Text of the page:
Part of Thermo Fisher Scientific

Thermo Scentific

Culture Media Supplements


Code: SR0233


per vial



Sodium chloride


Potassium chloride


Disodium hydrogen phosphate


Potassium dihydrogen phosphate



pH 7.4 ± 0.2 @ 25°C


Aseptically add the contents of one vial (7.5ml) to 92.5ml of sterile distilled water. Use the working solution immediately or store at 2-8°C for upto 48 hours only.

Sputum generally consists of inflammatory exudate from the lower respiratory tract mixed with saliva.

Mulder1 recognised the problem of interpreting the significance of growth from sputum and suggested rinsing it in saline before culture to remove the saliva. May2 showed that bacteria are often unevenly distributed in the sputum of patients suffering from chronic bronchitis and that single cultures may fail to reveal all the bacterial species present.

The introduction by Rawlins3 of a method for the homogenisation of sputum before culture overcame the variations present in any method that is based on the examination of small proportions of heterogeneous material. It enables the bacteria in the sputum to be distributed evenly throughout the specimen after digestion. Dixon and Muller4, in an attempt to distinguish between contaminants and bronchial pathogens, suggested a semi-quantitative analysis by diluting the digested sputum down to10-4.

Dithiothreitol, Cleland’s Reagent5, has been evaluated as a sputum liquefying agent6. It was found to be the most effective of a group of agents tested containing a sulphydryl group. A 0.1m solution of dithiothreitol was found to achieve a significantly greater decrease in sputum viscosity than 1.2M N- acetyl cysteine for use prior to sputum culture. The use of dithiothreitol instead of N-acetyl cysteine to digest sputum before decontamination has been shown7 to yield a higher number of acid-fast bacilli when smears are stained by the Ziehl-Neelsen method. After culture and incubation for three weeks, it was reported that, in general, the number and size of colonies isolated using dithiothreitol as a liquefying agent was greater than that using N-acetyl cysteine.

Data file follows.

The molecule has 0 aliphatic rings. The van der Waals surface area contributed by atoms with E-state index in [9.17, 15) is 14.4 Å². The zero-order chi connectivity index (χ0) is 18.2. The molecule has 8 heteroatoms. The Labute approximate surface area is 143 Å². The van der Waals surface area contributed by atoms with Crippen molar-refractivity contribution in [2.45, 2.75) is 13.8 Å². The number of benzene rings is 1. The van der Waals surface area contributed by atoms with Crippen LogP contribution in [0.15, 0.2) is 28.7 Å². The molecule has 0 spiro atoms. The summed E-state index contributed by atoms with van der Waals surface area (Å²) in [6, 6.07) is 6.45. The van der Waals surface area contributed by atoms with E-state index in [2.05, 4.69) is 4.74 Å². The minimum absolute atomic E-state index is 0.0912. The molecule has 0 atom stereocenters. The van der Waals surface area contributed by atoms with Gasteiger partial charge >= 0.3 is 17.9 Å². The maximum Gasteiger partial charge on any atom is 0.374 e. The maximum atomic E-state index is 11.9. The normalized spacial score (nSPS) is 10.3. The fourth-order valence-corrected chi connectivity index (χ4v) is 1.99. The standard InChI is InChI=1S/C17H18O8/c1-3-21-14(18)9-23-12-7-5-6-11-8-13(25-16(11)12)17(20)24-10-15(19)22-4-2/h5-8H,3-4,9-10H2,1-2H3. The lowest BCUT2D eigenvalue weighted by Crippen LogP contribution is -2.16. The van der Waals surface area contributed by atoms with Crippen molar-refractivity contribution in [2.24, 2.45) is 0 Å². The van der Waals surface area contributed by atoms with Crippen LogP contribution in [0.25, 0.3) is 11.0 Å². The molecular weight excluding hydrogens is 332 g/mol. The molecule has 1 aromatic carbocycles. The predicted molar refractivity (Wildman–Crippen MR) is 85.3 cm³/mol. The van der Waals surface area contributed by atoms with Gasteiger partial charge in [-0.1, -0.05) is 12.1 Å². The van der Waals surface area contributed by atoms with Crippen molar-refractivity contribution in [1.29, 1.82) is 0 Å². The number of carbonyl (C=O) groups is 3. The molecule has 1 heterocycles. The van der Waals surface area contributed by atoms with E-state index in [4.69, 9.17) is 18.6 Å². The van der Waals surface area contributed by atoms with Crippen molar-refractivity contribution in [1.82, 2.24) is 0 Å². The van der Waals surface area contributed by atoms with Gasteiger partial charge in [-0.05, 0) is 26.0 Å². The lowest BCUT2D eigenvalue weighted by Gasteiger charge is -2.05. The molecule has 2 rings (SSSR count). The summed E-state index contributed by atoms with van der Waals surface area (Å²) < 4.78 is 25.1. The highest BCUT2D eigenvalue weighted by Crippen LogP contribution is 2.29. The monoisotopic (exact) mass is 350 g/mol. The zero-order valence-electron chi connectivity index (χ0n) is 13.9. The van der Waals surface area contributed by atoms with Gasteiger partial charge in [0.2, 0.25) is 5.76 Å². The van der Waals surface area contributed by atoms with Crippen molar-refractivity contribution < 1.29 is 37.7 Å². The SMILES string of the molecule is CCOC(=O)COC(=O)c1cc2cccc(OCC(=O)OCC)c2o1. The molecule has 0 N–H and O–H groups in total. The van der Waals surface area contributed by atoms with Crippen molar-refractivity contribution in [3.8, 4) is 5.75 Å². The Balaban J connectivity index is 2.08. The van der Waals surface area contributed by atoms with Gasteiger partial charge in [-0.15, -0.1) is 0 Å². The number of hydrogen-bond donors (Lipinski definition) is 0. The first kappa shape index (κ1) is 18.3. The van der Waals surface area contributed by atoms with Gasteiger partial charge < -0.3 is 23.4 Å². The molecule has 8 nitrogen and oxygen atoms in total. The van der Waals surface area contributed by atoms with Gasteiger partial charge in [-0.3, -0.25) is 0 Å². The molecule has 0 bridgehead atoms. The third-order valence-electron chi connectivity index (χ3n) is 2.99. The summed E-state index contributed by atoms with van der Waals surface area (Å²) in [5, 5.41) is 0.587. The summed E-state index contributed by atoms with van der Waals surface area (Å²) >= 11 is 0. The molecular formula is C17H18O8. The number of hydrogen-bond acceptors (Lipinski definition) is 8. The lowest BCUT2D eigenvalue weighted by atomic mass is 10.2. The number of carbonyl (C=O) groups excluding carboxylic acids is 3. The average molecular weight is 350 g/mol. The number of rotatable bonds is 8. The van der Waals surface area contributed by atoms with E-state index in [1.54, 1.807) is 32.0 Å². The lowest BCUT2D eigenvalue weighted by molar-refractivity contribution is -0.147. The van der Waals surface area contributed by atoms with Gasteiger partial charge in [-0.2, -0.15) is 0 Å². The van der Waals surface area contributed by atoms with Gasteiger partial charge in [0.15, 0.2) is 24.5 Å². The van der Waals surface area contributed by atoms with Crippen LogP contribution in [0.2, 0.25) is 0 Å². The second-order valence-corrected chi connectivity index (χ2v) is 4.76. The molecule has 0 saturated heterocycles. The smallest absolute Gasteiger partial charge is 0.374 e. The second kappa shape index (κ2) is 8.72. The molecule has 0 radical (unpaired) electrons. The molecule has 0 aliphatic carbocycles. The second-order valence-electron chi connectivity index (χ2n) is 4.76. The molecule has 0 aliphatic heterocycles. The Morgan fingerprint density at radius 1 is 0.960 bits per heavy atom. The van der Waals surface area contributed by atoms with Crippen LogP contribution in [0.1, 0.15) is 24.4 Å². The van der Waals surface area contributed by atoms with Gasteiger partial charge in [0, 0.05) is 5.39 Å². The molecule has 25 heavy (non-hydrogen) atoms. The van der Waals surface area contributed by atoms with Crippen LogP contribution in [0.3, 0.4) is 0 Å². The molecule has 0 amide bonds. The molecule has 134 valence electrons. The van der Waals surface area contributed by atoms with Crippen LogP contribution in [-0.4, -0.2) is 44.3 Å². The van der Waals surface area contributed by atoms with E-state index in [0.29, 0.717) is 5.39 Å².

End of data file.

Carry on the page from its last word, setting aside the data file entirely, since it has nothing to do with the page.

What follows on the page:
The procedure for the routine liquefaction of sputum is as follows:

  1. The sputum is expectorated into a sterile Universal container or other wide mouthed screw-capped bottle
  2.  Add approximately 5 times the volume of 0.85% saline and agitate to free the sputum from adherent saliva. Remove the saline with a sterile Pasteur pipette.
  3. To the washed sputum, add an equal volume of Sputasol solution
  4. Shake the mixture well, place in a 37°C water bath and incubate, with periodic shaking, until liquifaction is complete
  5. Inoculate on to a suitable culture medium. For the total cell count, place a drop of the liquefied sputum in a haemocytometer for enumeration. For a differential cell count, fix a dried smear in methyl alcohol and stain with haematoxylin and eosin or with Lieshmann stain.

The working solution of Sputasol will remain stable for at least 48 hours stored at 2-8°C.
An investigation into the survival of respiratory pathogens in specimens that had been stored for 48 hours at 4°C following homogenisation using Sputasol, showed that the organisms remained viable and, when necessary, treated specimens could be successfully re-cultured8.

1. Mulder J. (1938) Acta. Med. Scand. 94. 98.
2. May J. R. (1952) Lancet 20.12.52. 1206-1207.
3. Rawlins G. A. (1955) J. Med. Lab. Technol. 13. 133-143.
4. Dixon J. M. S. and Miller D. C. (1965) Lancet ii, 1046-1048.
5. Cleland W. W. (1964) Biochemistry 3. 480-482.
6. Hirsch S. R., Zastrow J. E. and Kory R. C. (1969) J. Lab. & Clin. Med. 74. 346-353.
7. Shah R. R. and Dye W. E. (1965) Amer. Rev. Resp. Dis. 94. 454.
8. Could F. K., Freeman R., Hudson S. et al (1996) J. Clin. Pathol. 49. 684-686.

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